Pedro Calloni is standing behind a studio mixing console, the rows of switches and sliders looking like the control panel of a spaceship with their blinking lights and air of professionalism and purpose. One thing it doesn’t look like is a toy, and that’s just fine because Pedro Calloni isn’t playing around. He’s an expert, making gentle fader moves like he was born to do this, every once in a while closing his eyes, putting his head down, and focusing only on the studio monitors.
Calloni is a producer, a studio engineer, and a multi-instrumentalist studio musician. Unfortunately, every one of those roles tend to get overlooked by mainstream music fans. But studio technicians are crucial to executing an artist’s musical vision, in the same way that a film needs an expert editor to make the footage exciting and attract the audience’s emotional investment. And like editing, producing involves looking at art in extreme close-up, paying attention to the smallest possible details.
A simplifying image for me that now comes to mind when I think of these fine-tuners of creative expression is the toy repairman from the 1999 classic, ‘Toy Story 2.’ He’s the gentleman Al the toy collector hires to get Woody looking fresh-out-the-box new. The repairman, Geri (a reference to Pixar’s short film ‘Geri’s Game,” which preceded “A Bug’s Life’), unloads his kit full of hyper-specific tools and through careful attention and hard-won skill, gets Woody looking like himself again.
Producers and studio engineers have their own set of tools to get songs to do exactly what they want. To name just a few of these tools, we’ve got digital audio workstations, those enormous counter-style mixing consoles you’ve seen in any number of musician biopics and episodes of ‘Behind the Music,’ as well as a highly personalized musical aesthetic. But perhaps most important is the ability to listen for those small details that most people tend not to notice.
During our discussion on his personal history with music and the details of what a producer really does, Calloni was happy to open up about his personal approach when it comes to mixing in particular.
“I’d say my approach to mixing is focused mainly on making a record feel compelling, something you’d want to stop and listen to. My goal as a mixer is to bring out the essence of a record, highlight what makes it unique and make sure it tells a musically coherent story. It is a very dynamic process, I tend to move fast and make bold moves, and scale them back if need be. Thinking as an arranger helps me understand the different parts and how they can better work together, finding the best fit for all elements in a sonic space in a way that it feels exciting for the listener.”
One of Calloni’s biggest assets is his own personal history as a multi-instrumentalist.
“I started learning piano at 4 years old. At this age it was obviously very unpretentious, I just remember having a good time taking lessons and I guess that solidified music as something that gave me joy.”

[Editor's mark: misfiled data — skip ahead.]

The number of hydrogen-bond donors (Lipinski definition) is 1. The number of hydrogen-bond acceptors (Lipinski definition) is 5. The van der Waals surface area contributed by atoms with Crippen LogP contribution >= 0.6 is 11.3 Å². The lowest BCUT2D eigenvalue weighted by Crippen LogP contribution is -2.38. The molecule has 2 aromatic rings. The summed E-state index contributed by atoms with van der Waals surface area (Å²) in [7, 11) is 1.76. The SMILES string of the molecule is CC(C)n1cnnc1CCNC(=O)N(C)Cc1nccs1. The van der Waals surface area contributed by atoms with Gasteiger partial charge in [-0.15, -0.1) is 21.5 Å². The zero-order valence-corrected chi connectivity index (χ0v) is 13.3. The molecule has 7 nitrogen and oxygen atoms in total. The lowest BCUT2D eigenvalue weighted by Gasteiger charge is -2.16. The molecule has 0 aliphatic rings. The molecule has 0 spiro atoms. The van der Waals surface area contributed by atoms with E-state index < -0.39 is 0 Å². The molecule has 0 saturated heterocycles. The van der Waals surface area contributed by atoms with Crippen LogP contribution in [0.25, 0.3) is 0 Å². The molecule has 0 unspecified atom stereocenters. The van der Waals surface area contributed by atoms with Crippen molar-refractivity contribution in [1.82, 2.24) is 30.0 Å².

Encountering real instruments while young has a way of romanticizing a personal connection with music, and even to this day Calloni still has a special place in his heart for what a new instrument can offer.
“No piece of gear inspires me more than a cool instrument. Whatever it is, expensive or cheap, new or old, some instruments you just come across and they feel a certain way that inspires you to create music.”
As with language, experts recommend learning music at an early age for the highest chance of becoming a ‘native speaker.’ It can have huge benefits when it comes to recognizing rhythms and melodies and matching pitch on an instrument or while singing. And just listening to music was another major element of Calloni’s early musical education.
“I grew up listening to a lot of Brazilian music, which is, in itself, so broad. Bossa Nova greats such as João Gilberto and Tom Jobim, the later MPB and Tropicália artists such as Chico Buarque, Gilberto Gil, Caetano Veloso and Mutantes.”
Calloni was able to take all the bits and pieces of his musical upbringing and forge his own artistic voice. Working the industry from so many different angles has helped Pedro Calloni become a heavy-hitter in the music world, especially since his move to L.A., the entertainment capital of the world. He’s worked with the Dave Matthews Band, indie band Wake Child, and star producer John Alagia, who has helped shape iconic albums for DMB and chillwave artist Jason Mraz.
“Living in LA I have been lucky to meet and work with some very talented and generous people. I do believe that music can benefit a lot from collaboration and being able to bring people together to create music is yet another great part of my job.”
And that’s where the stone soup bit comes in.
Pretty much everyone who ever took 2nd-grade language arts here in the States were made to read ‘Stone Soup,’ or some version of it anyway. It’s an old folk story about a village that doesn’t have enough food. They then convince each other to share what little food they do have for a big collective stew. Some of it’s real food and some is other elements they pretend are luxurious ingredients (hence the titular stones).
This is the work of producers and studio engineers: combining an untold number of different elements to make something greater than anyone had imagined was possible. Many of the ingredients are tangible, i.e. the technical skills required to perform, to record, to mix, and many more are the intangible elements, like creative inspiration, a style of listening, and the incorporation of a wide range of musical styles and other influences.
by Giorgio Chang